Our Organic Certification


Why Choose Organic Products?

almond-coconut-pit-putty-cream-front-copy.jpgYou might know the benefits about eating organic foods--reduced pesticde exposure, avoiding GMOs, keeping out harmful additives. But what about personal care products like soaps, lotions, and hair care? Why is organic certification important for these items? 

Other than the peace of mind knowing that there are no harmful synthetics and feeling good that it's better for your body and the environment, organic certification ensures that what's *on* the label matches what's *in* the product. 

There is a lot of organic fraud out there in the cosmetics industry. Companies that "greenwash" their products to make them look organic or natural but still sneak in harmful synthetics. Companies that don't fully disclose their ingredients. (Example) Companies that call their product "organic" but lack actual certification. (Examples) Ingredients that *sound* natural, but are really hidden synthetics. (More info

Tracing each ingredient back to the field 

For all our organic products, we keep a detailed paper trail of where each ingredient came from, and who certified it as organic. All of these ingredients have to be grown without synthetic fertilizers, pesticides, and processed without chemicals. For each batch we make, we keep a detailed record of each ingredient, the invoice date, the supplier, the invoice number, and the certifying agency. With organic products, there is an audit trail that can be traced from the batch number on the product, all the way back to the field in which each ingredient was grown. 


Soaps, facial cleansers, and shower gels

Did you know that there is actually no such thing as 100% organic soap or even a certified organic soap? If you ever see a bar soap labeled with a certified organic seal, it is most likely illegally labeled. If you see a liquid soap with a USDA organic seal, it is highly diluted. Let me explain...

The highest level of certification that a bar soap can get is "made with organic oils" (70% or more organic). To make a soap, oils must be combined with an alkali. (There is no other way to make a soap). For liquid soaps this is potash (potassium hydroxide), for bar soaps this is lye (sodium hydroxide). A chemical reaction between the organic oils and the alkali occurs, and a new substance, soap, is created. This end product can never be more than 90% organic because the alkali used doesn't count towards the organic content.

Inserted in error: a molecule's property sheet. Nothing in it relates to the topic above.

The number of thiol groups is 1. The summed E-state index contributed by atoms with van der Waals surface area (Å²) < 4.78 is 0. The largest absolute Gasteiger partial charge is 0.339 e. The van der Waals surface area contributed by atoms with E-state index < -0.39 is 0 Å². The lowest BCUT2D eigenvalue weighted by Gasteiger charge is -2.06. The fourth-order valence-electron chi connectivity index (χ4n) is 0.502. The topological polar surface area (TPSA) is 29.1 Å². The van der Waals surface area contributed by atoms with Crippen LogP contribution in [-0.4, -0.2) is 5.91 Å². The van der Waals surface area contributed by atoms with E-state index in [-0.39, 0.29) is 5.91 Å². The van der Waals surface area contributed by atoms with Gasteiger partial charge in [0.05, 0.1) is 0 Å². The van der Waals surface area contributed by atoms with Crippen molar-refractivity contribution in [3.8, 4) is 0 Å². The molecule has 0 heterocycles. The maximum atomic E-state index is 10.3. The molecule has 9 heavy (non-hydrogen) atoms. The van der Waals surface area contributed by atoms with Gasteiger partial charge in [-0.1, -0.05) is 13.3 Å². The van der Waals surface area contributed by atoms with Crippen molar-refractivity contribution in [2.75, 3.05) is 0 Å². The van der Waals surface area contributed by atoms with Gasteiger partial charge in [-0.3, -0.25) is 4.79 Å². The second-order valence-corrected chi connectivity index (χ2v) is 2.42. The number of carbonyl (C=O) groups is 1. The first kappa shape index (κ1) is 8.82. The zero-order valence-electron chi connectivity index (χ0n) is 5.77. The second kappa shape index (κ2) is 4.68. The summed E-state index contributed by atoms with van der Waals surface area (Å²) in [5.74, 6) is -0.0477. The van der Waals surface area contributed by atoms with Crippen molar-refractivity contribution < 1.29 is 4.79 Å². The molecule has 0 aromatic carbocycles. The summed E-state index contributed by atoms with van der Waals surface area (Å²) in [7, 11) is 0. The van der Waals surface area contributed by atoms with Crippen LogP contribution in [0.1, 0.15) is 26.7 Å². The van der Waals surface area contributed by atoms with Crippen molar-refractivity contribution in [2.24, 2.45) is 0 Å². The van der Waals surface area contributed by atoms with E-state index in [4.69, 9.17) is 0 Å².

You may see a liquid castile soap with the USDA organic seal from time-to-time. Well, here's what they do...they'll take the original liquid soap, usually about 80% organic, and dilute it with organic tea or juice. The finished product ends up being 20% soap to get the non-organic content down below 5% (20% times 20% = 4%). So, know when you're buying a certified organic liquid soap, know that you're buying a product that's been considerably diluted, and basically 80% water. Why buy something that's already diluted, when you can buy full-strength soap and dilute it yourself? 

Some people have asked us about lye and potash and if they're harsh or dangerous. On their own, yes, these are very caustic materials. But, when used to make soap, the finished product is not dangerous, and, if made properly, not harsh. That's because the alkali has combined with the oils to create a new substance, soap, and there is no leftover lye or potash. Over the years, lye soap has earned a bad reputation. It brings to mind Grannie from the Beverly Hillbillies and her harsh "lye soap." But that was because in years past, we didn't have the technology we do today with saponification tables, digital scales, and a wide variety of wonderful oils. We now know exactly how much lye to add to which certain oils to make a bar that lathers and that's still gentle. Our soaps (both liquid and bars) go through the superfatting process, meaning that just a little extra oil is added so that we are sure there is no free alkali in the bar or liquid. An appropriate curing time is also key to a gentle soap. Additionally, we add extra vegetable glycerin to keep the soap super moisturizing. There is no lye that is dumped in to wastewater during the saponification process, and the environmental impact is very low as there are no fumes, dust, or pollution created during this process. True soaps, both liquid and solid, are THE most natural, healthy, and eco-friendly way to clean yourself and your family.

Salt Scrubs

We wanted to make a salt scrub that was a do-it-all product. We wanted something moisturizing, cleansing, and exfoliating. Being based near the Great Salt Lake, we have a great local supply of quality salt, so we chose it as our exfoliator. Then, we needed something to moisturize, so we added organic oils and vegetable glycerin. Finally, we needed something to give the cleansing properties and lather. Our first choice, of course was castile soap...but there's a problem. When you add salt to a true soap, it turns the soap in to a scummy mush that's un-useable. So, we chose the next best thing: decyl glucoside. Decyl glucoside is a naturally-sourced detergent made from sugar and coconu, scores a 0 in the Cosmetics Database and has no known risks or hazards.

Our Organic Certificate